(Washington, D.C.—Aug. 28, 2019) Citizen Power Initiatives for China, a D.C.-based NGO that fights for democracy in China, released a report on how China uses forced labor from gulags to produce cotton for export.
The report, titled, Cotton: The Fabric of Lies (hereafter referred to as “Cotton”), states that 84 percent of China’s cotton production n, including exported cotton, comes from China’s Xinjiang region, an area known for wrongly imprisoning millions of its ethnic minority residents in a large prison network the government terms “re-education camps.” The prisoners have often been targeted only for their ethnicity or Islamic faith and are often starved, tortured, and brainwashed, only given better treatment if they demonstrate allegiance to the Chinese Communist Party. Camp survivors have also mentioned that some female prisoners are given a pill that stops their menstrual cycles, causing suspicion that the Chinese government is attempting to sterilize them. Since many family members are often imprisoned simultaneously, the Chinese government is placing children who do not have caretakers in state-run orphanages, where they are forced to speak Mandarin instead of their native language and taught allegiance to the Communist Party.
Outside of the camp, ethnic minority residents from Xinjiang, most of whom are Muslim, have been prohibited from exercising ordinary parts of their lives, such as wearing traditional Muslim clothing or adhering to the halal diet.
This severe eradication of human life and identity all of the criteria for genocide outlined in Article 2 of the United Nation’s Convention on the Prevention and Punishment of the Crime of Genocide.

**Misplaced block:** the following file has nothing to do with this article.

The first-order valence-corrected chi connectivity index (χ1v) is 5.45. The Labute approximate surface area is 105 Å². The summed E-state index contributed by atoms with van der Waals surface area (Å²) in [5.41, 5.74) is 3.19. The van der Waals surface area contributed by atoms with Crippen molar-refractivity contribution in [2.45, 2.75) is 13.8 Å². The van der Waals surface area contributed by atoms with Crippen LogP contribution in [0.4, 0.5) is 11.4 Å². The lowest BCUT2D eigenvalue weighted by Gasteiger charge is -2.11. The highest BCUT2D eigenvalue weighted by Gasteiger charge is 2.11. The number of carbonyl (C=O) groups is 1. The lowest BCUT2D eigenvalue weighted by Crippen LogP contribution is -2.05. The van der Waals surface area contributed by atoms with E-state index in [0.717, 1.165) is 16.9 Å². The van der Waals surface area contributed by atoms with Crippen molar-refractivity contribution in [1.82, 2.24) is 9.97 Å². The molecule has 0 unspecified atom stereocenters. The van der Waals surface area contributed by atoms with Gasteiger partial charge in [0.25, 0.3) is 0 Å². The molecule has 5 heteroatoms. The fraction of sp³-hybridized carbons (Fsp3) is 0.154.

Chinese businesses, firsthand accounts, and the Chinese government have all stated that Xinjiang facilities involved in cotton production force inmates from the surrounding prisons to work, according to Cotton. This means at least a percentage of cotton and cotton-based products coming from China have been produced using unethical labor, including those that have made it into the international market.
“Because forced labor is used so ubiquitously throughout Xinjiang, it is very difficult to separate Xinjiang’s forced labor economy from its regular economy,” the report reads. “Based on our findings, governments, companies, and consumers should assume that any cotton products sourced from China are a product of China’s cotton gulag.”
As such, ChinaAid strongly encourages international businesses to stop purchasing cotton from China until they can ensure that the product has been ethically produced and that their money is not contributing to the ongoing genocide of Xinjiang’s minority people.